Way of Revelation

Wilfrid Ewart started his literary career by writing short descriptions of war for the Spectator, and on his return to civilian life was persuaded that he could turn his experiences into a novel. The battle scenes in The Way of Revelation (1921) are very convincing – terror and chaos, and men surprised into sudden bravery.

The story is more than a peg to hang battle pictures on, though; it’s a real novel with an epic sweep. The subtitle is A Novel of Five Years, and the sections are labeled

      • Illusion
      • Disillusion
      • Travail
      • Dawn
      • Peace

The hero, Adrian Knoyle is taken through most of the major battles of the Western Front: Neuve Chapelle, Second Ypres, the latter months of the Somme, Third Ypres, the retreat of March 1918 and the triumphant but tough fighting of the last hundred days. During this time we see him gaining in confidence and professionalism as a soldier, while many of his friends are killed.

In counterpoint to the war is Knoyle’s love affair with Rosemary. It’d be tempting to fit this book into the same genre as Aldington’s Death of a Hero – a “war is terrible but women are worse” sort of book, but it’s actually subtler than that. Yes, Knoyle endures battle doggedly, and is poleaxed when he finds that Rosemary is unfaithful but Rosemary isn’t a villainess. Ewart is enough of a novelist to make us see why this girl, who is impatient and hungry for experience, doesn’t just sit quietly at home while her decent but slightly dull man is away.

The true villains of the book are the group of bohemian artist-types who attract Rosemary into their circle. They are into parties, drugs, poetry and the blurring of social distinctions (Ewart is a bit snobbish, and we are first alerted to chief baddie Upton’s moral character when we are made aware that he is not quite a gentleman.) The group is centred round a magazine called Rays. Is this an allusion to the Sitwells’ Wheels? Are these bohemians based on anyone in particular, or are they just a generalised personification of everything Ewart dislikes?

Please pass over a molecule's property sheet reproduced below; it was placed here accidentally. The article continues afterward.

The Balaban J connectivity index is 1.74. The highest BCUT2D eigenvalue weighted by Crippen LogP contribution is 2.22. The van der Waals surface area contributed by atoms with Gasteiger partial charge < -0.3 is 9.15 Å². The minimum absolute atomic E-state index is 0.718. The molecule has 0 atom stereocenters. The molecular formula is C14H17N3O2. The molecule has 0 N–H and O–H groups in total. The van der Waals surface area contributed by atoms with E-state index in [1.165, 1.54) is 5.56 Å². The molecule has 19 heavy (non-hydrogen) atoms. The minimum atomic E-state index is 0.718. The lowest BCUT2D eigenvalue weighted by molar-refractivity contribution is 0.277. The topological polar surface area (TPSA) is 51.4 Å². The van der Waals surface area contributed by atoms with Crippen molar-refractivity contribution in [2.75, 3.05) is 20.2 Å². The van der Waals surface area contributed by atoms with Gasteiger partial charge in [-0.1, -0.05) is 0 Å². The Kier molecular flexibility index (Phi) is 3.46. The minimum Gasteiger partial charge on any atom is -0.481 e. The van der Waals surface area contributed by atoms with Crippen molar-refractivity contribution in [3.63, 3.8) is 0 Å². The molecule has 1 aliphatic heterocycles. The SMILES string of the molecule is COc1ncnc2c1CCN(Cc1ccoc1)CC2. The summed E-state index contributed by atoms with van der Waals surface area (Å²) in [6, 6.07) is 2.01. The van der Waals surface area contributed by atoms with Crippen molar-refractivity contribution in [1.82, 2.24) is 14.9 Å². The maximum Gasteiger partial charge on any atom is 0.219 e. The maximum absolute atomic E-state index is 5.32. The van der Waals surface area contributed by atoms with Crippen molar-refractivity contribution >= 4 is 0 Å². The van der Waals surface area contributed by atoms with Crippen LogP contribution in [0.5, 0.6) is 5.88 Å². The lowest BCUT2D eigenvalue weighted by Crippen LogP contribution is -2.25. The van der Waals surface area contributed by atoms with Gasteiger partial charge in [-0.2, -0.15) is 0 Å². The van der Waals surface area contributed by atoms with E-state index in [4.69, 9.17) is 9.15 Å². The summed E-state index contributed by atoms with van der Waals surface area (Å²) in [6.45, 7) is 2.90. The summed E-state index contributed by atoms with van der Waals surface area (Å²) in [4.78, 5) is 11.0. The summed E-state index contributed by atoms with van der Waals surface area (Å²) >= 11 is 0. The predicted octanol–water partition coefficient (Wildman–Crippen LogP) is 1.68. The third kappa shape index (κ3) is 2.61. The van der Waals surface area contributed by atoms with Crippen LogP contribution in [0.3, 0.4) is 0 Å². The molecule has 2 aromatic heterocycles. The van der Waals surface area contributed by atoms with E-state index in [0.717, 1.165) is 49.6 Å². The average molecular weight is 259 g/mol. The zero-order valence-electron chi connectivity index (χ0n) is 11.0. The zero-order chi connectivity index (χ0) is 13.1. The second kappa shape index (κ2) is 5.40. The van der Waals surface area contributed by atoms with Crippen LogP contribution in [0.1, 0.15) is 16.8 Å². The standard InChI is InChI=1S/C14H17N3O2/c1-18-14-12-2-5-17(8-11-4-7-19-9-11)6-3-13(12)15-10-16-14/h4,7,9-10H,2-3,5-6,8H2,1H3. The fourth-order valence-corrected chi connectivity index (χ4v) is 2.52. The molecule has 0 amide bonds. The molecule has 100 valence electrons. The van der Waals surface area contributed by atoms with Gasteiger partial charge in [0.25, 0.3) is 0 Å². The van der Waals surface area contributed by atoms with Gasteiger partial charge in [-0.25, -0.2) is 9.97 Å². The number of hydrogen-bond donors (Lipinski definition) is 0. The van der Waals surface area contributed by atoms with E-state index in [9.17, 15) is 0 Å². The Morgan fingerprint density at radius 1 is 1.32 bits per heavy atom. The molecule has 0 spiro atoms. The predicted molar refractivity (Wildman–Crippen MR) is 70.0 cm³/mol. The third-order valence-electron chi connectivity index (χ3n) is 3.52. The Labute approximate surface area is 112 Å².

The bohemian scenes are more melodramatic than the war scenes, and less convincing. The battle pictures are good, but so are the descriptions of trench routine, and the officers’ off-duty existence. I liked the scenes ( a bit extraneous to the main themes of the novel) where officers from different backgrounds enjoy badinage and teasing one another. And there is a good picture of the officer poet who is desperate to be a good soldier, but fails every challenge miserably.

This was a massive best-seller in 1921, and is very impressive for a first novel. Ewart might well have gone on to greater things – except that on New Year’s Eve 1922 he was travelling in Mexico. He went out onto his hotel balcony to watch the locals celebrate the New Year by firing their guns in the air. A stray ricochet hit him in the eye, and he was killed.

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